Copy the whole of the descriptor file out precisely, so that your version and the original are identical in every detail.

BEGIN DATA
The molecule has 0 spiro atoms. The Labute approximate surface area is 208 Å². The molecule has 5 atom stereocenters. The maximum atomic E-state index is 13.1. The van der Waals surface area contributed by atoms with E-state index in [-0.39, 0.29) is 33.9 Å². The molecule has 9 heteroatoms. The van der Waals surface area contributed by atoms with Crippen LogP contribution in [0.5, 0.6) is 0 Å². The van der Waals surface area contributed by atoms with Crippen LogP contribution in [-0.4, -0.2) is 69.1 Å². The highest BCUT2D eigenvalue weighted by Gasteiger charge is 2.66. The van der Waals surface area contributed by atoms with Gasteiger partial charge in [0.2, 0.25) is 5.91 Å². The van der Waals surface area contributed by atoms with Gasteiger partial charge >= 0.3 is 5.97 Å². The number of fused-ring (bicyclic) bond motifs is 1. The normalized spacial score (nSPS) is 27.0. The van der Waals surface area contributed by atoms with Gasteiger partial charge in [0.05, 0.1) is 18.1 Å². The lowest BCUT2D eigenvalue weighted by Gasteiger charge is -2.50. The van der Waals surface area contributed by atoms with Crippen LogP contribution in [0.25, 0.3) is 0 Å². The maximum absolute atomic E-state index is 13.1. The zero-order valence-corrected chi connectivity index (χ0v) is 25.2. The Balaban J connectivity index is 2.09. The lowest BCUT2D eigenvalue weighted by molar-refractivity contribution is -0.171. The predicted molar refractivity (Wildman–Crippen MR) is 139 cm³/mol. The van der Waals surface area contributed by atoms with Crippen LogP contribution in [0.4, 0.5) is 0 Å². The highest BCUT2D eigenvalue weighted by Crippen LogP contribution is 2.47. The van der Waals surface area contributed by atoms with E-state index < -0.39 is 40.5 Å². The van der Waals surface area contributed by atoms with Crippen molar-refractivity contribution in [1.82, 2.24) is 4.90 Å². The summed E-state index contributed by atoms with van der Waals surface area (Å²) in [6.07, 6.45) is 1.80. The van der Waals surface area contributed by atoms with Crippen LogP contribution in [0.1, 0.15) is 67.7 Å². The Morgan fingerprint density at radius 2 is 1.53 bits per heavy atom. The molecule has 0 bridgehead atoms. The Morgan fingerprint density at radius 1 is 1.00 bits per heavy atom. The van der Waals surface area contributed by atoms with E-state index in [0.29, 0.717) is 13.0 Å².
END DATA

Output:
The molecule has 0 spiro atoms. The Labute approximate surface area is 208 Å². The molecule has 5 atom stereocenters. The maximum atomic E-state index is 13.1. The van der Waals surface area contributed by atoms with E-state index in [-0.39, 0.29) is 33.9 Å². The molecule has 9 heteroatoms. The van der Waals surface area contributed by atoms with Crippen LogP contribution in [0.5, 0.6) is 0 Å². The van der Waals surface area contributed by atoms with Crippen LogP contribution in [-0.4, -0.2) is 69.1 Å². The highest BCUT2D eigenvalue weighted by Gasteiger charge is 2.66. The van der Waals surface area contributed by atoms with Gasteiger partial charge in [0.2, 0.25) is 5.91 Å². The van der Waals surface area contributed by atoms with Gasteiger partial charge >= 0.3 is 5.97 Å². The number of fused-ring (bicyclic) bond motifs is 1. The normalized spacial score (nSPS) is 27.0. The van der Waals surface area contributed by atoms with Gasteiger partial charge in [0.05, 0.1) is 18.1 Å². The lowest BCUT2D eigenvalue weighted by Gasteiger charge is -2.50. The van der Waals surface area contributed by atoms with Crippen LogP contribution in [0.25, 0.3) is 0 Å². The maximum absolute atomic E-state index is 13.1. The zero-order valence-corrected chi connectivity index (χ0v) is 25.2. The Balaban J connectivity index is 2.09. The lowest BCUT2D eigenvalue weighted by molar-refractivity contribution is -0.171. The predicted molar refractivity (Wildman–Crippen MR) is 139 cm³/mol. The van der Waals surface area contributed by atoms with Crippen LogP contribution in [0.4, 0.5) is 0 Å². The highest BCUT2D eigenvalue weighted by Crippen LogP contribution is 2.47. The van der Waals surface area contributed by atoms with E-state index < -0.39 is 40.5 Å². The van der Waals surface area contributed by atoms with Crippen molar-refractivity contribution in [1.82, 2.24) is 4.90 Å². The summed E-state index contributed by atoms with van der Waals surface area (Å²) in [6.07, 6.45) is 1.80. The van der Waals surface area contributed by atoms with Crippen LogP contribution in [0.1, 0.15) is 67.7 Å². The Morgan fingerprint density at radius 2 is 1.53 bits per heavy atom. The molecule has 0 bridgehead atoms. The Morgan fingerprint density at radius 1 is 1.00 bits per heavy atom. The van der Waals surface area contributed by atoms with E-state index in [0.29, 0.717) is 13.0 Å².